Or call 877-868-2250.

About Vision Maker Media
Vision Maker Media shares Native stories with the world that represent the cultures, experiences, and values of American Indians and Alaska Natives. Founded in 1977, Vision Maker Media, a nonprofit 501(c)(3) which receives major funding from the Corporation for Public Broadcasting, nurtures creativity for development of new projects, partnerships, and funding. Vision Maker Media is the premier source for quality Native American and Pacific Islander educational and home videos. All aspects of our programs encourage the involvement of young people to learn more about careers in the media--to be the next generation of storytellers. Located at the University of Nebraska-Lincoln, we offer student employment and internships. For more information, visit

Additional Information Regarding
Rising Voices (1/60):

Type of Feed: Station Feed
Feed Date/Time: Start: Friday October 30, 2015
End: Friday October 30, 2015



A film by Lawrence Hott and Diane Garey.

Executive Producer: Wilhelm Meya.

Rising Voices is a co-production of Florentine Films/Hott Productions and Vision Maker Media. 



Major funding provided by the Corporation for Public Broadcasting (CPB) and Vision Maker Media.  


Film Pages:


Official Website:


Vision Maker Media:


DVD Distributors:

Vision Maker Media

1800 N. 33rd Street

Lincoln, NE 68503-1409



The Language Conservancy

2620 N. Walnut St., Suite 810

Bloomington, IN 47404


Crew Bios:
Lawrence Hott, Producer/Director
Lawrence Hott: Producer/Director
Lawrence R. Hott has been producing documentary films since 1978, when he left the practice of law to join Florentine Films. His awards include an Emmy, two Academy Award nominations, a George Foster Peabody Award, the duPont-Columbia Journalism Award, the Erik Barnouw Award, five American Film Festival Blue Ribbons, 14 CINE Golden Eagles, screenings at Telluride, and first-place awards from the San Francisco, Chicago, National Educational, and New England Film Festivals. 

Hott was the Fulbright Fellow in Film and Television in the United Kingdom in 1994. He received the Humanities Achievement Award from the Massachusetts Foundation for the Humanities in 1995; a Massachusetts Cultural Council/Boston Film and Video Foundation Fellowship in 2001; and the Rosalynn Carter Fellowship for Mental Health Journalism in 2001. He has been on the board of non-fiction writers at Smith College and has served as a panelist for the National Endowment for the Humanities, the Massachusetts Cultural Commission, and the Massachusetts Foundation for the Humanities. He is a member of the Academy of Motion Picture Arts and Sciences and the Director's Guild of America.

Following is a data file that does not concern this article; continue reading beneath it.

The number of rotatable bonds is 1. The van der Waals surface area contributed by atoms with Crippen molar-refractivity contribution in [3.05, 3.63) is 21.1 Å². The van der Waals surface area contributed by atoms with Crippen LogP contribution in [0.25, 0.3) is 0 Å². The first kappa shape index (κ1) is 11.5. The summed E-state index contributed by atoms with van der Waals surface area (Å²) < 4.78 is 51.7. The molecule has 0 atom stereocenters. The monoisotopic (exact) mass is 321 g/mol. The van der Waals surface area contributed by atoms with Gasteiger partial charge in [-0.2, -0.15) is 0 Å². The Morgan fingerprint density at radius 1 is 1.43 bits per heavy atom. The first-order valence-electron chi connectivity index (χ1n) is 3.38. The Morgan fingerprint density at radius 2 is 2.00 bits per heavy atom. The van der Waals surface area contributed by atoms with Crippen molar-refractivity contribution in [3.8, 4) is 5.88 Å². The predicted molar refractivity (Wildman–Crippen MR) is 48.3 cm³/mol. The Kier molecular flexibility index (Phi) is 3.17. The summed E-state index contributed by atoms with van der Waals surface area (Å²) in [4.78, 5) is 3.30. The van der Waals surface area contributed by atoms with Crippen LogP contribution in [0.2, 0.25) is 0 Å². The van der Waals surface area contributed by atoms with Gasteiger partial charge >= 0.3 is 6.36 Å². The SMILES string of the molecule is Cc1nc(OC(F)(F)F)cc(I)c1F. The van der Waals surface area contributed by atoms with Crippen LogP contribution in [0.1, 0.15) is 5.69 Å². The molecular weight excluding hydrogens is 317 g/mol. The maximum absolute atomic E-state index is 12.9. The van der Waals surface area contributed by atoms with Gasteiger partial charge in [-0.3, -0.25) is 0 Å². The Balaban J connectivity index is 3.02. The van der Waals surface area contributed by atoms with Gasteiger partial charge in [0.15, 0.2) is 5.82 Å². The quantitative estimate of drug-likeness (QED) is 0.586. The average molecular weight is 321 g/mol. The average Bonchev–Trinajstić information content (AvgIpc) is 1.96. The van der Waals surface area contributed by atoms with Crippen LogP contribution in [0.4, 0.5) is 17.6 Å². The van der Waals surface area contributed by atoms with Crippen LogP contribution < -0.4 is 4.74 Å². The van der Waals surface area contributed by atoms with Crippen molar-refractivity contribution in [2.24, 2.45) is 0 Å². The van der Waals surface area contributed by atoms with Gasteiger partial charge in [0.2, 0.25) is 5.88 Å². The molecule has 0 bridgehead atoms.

His recent films include Through Deaf Eyes, American Masters John James Audubon: Drawn From Nature, The Return of the Cuyahoga, Imagining Robert, Niagara Falls, and The War of 1812.

Diane Garey, Producer/Director
Diane Garey received an Emmy, a Peabody, a duPont-Columbia Journalism Award and an Academy Award nomination (and numerous other honors), and is a registered nurse as well. Her 1988 film, Sentimental Women Need Not Apply: A History of the American Nurse, is used in most nursing and medical schools in the country.

Wil Meya, Executive Producer
Wil Meya is Executive Director of Lakota Language Consortium and one of the founding members and Chairman of the Board of Directors. Prior to his position at Lakota Language Consortium, he was Associate Instructor of Anthropology at Indiana University. Meya started working with the Lakota language about 20 years ago while working on his anthropological linguistics doctorate at Indiana University. While he worked with the Pine Ridge, Standing Rock, and Cheyenne River communities, Meya saw a need for teacher training and more materials, which led to The Language Conservancy helping with his work.

Download the Full Press Release:
Susan Helmink, Director of Communications
Vision Maker Media | 402-472-8607